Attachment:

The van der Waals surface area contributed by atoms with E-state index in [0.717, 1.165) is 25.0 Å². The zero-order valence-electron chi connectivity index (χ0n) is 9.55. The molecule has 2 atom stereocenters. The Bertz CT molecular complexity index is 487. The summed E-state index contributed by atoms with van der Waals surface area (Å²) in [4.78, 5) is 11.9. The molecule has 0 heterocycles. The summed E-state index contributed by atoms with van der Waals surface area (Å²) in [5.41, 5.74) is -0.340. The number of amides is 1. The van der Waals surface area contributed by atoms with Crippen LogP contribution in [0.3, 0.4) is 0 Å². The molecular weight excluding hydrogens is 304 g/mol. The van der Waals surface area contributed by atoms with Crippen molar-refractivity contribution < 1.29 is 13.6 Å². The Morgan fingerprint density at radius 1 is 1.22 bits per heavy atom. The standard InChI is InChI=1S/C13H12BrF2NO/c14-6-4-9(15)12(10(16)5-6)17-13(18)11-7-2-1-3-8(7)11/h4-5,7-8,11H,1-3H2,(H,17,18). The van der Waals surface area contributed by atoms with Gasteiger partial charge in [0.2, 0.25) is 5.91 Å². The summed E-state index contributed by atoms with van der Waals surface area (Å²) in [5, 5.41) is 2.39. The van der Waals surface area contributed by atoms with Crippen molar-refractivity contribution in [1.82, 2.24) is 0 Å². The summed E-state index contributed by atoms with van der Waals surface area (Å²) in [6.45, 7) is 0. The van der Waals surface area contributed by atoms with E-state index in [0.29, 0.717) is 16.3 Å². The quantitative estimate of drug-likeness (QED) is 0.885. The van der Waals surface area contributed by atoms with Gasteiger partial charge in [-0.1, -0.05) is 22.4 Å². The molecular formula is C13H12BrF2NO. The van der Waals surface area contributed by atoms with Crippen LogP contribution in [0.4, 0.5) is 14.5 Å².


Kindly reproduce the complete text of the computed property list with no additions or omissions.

The van der Waals surface area contributed by atoms with E-state index in [0.717, 1.165) is 25.0 Å². The zero-order valence-electron chi connectivity index (χ0n) is 9.55. The molecule has 2 atom stereocenters. The Bertz CT molecular complexity index is 487. The summed E-state index contributed by atoms with van der Waals surface area (Å²) in [4.78, 5) is 11.9. The molecule has 0 heterocycles. The summed E-state index contributed by atoms with van der Waals surface area (Å²) in [5.41, 5.74) is -0.340. The number of amides is 1. The van der Waals surface area contributed by atoms with Crippen LogP contribution in [0.3, 0.4) is 0 Å². The molecular weight excluding hydrogens is 304 g/mol. The van der Waals surface area contributed by atoms with Crippen molar-refractivity contribution < 1.29 is 13.6 Å². The Morgan fingerprint density at radius 1 is 1.22 bits per heavy atom. The standard InChI is InChI=1S/C13H12BrF2NO/c14-6-4-9(15)12(10(16)5-6)17-13(18)11-7-2-1-3-8(7)11/h4-5,7-8,11H,1-3H2,(H,17,18). The van der Waals surface area contributed by atoms with Gasteiger partial charge in [0.2, 0.25) is 5.91 Å². The summed E-state index contributed by atoms with van der Waals surface area (Å²) in [5, 5.41) is 2.39. The van der Waals surface area contributed by atoms with Crippen molar-refractivity contribution in [1.82, 2.24) is 0 Å². The summed E-state index contributed by atoms with van der Waals surface area (Å²) in [6.45, 7) is 0. The van der Waals surface area contributed by atoms with E-state index in [0.29, 0.717) is 16.3 Å². The quantitative estimate of drug-likeness (QED) is 0.885. The van der Waals surface area contributed by atoms with Gasteiger partial charge in [-0.1, -0.05) is 22.4 Å². The molecular formula is C13H12BrF2NO. The van der Waals surface area contributed by atoms with Crippen LogP contribution in [0.4, 0.5) is 14.5 Å².